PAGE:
The effects of praise for effort versus praise for intelligence on vocational education students

Jaap Glerum*, Sofie M. M. Loyens, Lisette Wijnia, Remy M. J. P. Rikers

*Corresponding author for this work

Research output: Contribution to journalArticleAcademicpeer-review

Abstract

The present study investigates the effects of different kinds of praise on 108 students in vocational education, using a similar design as the original mindset studies. Students worked on a set of Raven’s Standard Progressive Matrices and either received praise for effort, received praise for intelligence, or were in the control group. Results were not in line with mindset theory. We expected differences in goal choice and performance after experiencing setbacks between students who were praised for effort or who were praised for intelligence, but both groups reacted in the same way. Our results are in line with previous studies that also did not succeed in finding a relation between mindset and academic performance. This study shows that even when the original procedure used in Mueller and Dweck’s experiments was followed, vocational education students were not influenced by the type of praise (i.e. mindset) to which they were exposed.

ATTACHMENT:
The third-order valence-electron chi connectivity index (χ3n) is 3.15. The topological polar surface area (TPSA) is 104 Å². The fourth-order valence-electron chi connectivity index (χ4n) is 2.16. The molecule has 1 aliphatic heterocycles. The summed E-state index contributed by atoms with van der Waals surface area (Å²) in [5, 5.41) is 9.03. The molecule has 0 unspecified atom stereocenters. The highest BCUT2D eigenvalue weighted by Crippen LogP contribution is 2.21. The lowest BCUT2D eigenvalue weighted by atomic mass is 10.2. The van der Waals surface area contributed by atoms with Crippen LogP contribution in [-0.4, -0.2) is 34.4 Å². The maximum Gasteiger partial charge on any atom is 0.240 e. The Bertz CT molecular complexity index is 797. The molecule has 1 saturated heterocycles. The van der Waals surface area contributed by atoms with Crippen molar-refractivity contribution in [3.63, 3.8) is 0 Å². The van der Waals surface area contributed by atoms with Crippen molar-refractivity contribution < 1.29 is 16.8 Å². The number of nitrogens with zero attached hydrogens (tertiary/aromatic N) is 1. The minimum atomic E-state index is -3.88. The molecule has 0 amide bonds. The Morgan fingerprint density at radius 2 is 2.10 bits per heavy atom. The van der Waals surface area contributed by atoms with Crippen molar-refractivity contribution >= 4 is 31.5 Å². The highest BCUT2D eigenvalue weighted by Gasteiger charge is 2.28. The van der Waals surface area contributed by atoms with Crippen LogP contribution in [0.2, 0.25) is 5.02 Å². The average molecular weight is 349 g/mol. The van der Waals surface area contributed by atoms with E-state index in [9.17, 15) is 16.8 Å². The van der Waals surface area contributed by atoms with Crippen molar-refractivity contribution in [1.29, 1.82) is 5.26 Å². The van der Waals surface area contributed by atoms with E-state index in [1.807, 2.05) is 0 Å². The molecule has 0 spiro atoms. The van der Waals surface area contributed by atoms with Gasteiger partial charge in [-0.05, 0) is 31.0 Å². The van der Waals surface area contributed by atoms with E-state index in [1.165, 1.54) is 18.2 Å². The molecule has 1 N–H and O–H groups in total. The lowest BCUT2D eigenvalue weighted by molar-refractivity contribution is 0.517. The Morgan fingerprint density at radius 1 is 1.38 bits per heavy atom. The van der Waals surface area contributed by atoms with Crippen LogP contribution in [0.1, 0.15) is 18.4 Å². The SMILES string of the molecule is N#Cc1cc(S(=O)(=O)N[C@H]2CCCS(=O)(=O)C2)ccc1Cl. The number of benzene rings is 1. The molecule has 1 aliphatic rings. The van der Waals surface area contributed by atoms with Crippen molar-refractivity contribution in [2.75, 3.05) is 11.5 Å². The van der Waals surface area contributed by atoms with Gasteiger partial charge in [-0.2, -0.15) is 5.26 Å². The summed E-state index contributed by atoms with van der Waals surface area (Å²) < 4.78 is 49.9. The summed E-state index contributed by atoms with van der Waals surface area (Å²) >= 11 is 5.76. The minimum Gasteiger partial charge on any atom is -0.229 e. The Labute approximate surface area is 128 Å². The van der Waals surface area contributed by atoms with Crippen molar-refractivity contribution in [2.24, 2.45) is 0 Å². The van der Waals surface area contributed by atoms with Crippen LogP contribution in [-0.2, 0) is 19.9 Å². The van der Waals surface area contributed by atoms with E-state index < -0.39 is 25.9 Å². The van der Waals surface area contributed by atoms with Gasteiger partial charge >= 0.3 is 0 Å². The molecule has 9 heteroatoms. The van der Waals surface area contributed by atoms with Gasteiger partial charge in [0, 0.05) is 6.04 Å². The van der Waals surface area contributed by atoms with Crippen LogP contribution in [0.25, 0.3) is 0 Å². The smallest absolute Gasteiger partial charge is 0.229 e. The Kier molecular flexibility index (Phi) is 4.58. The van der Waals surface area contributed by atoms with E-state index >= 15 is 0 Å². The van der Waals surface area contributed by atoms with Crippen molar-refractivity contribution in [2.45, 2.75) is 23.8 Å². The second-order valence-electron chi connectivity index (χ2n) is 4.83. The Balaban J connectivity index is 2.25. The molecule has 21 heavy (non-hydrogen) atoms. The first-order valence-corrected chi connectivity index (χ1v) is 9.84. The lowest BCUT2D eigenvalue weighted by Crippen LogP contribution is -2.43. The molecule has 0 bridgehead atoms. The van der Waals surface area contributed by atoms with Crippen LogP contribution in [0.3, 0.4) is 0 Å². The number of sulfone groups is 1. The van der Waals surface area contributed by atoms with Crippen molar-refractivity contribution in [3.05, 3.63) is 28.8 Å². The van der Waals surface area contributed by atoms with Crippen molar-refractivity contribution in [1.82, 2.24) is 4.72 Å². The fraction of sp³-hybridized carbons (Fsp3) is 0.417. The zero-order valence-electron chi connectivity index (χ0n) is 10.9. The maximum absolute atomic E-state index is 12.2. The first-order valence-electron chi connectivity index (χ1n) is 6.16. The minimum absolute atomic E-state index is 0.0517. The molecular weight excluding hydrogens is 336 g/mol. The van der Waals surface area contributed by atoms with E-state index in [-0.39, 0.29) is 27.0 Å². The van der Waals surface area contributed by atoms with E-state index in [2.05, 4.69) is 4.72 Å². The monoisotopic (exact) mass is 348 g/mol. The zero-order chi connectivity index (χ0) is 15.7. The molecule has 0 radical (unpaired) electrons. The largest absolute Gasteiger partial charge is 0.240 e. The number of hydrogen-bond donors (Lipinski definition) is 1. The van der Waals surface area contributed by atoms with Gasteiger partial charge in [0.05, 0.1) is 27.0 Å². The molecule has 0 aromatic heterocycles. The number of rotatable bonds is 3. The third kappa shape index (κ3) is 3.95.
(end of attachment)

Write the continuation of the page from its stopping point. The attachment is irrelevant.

Original languageEnglish
Pages (from-to)1270-1286
Number of pages17
JournalEducational Psychology
Volume40
Issue number10
DOIs
Publication statusPublished - 25 Nov 2020
Externally publishedYes

Keywords

  • Vocational education
  • mindset
  • praise
  • incremental theories of intelligence
  • PERSONALITY
  • PSYCHOLOGICAL INTERVENTIONS
  • RESILIENCE
  • MOTIVATION
  • IMPLICIT THEORIES
  • TRANSITION
  • ACHIEVEMENT
  • ENTITY
  • GROWTH MINDSET
  • LEARNED HELPLESSNESS

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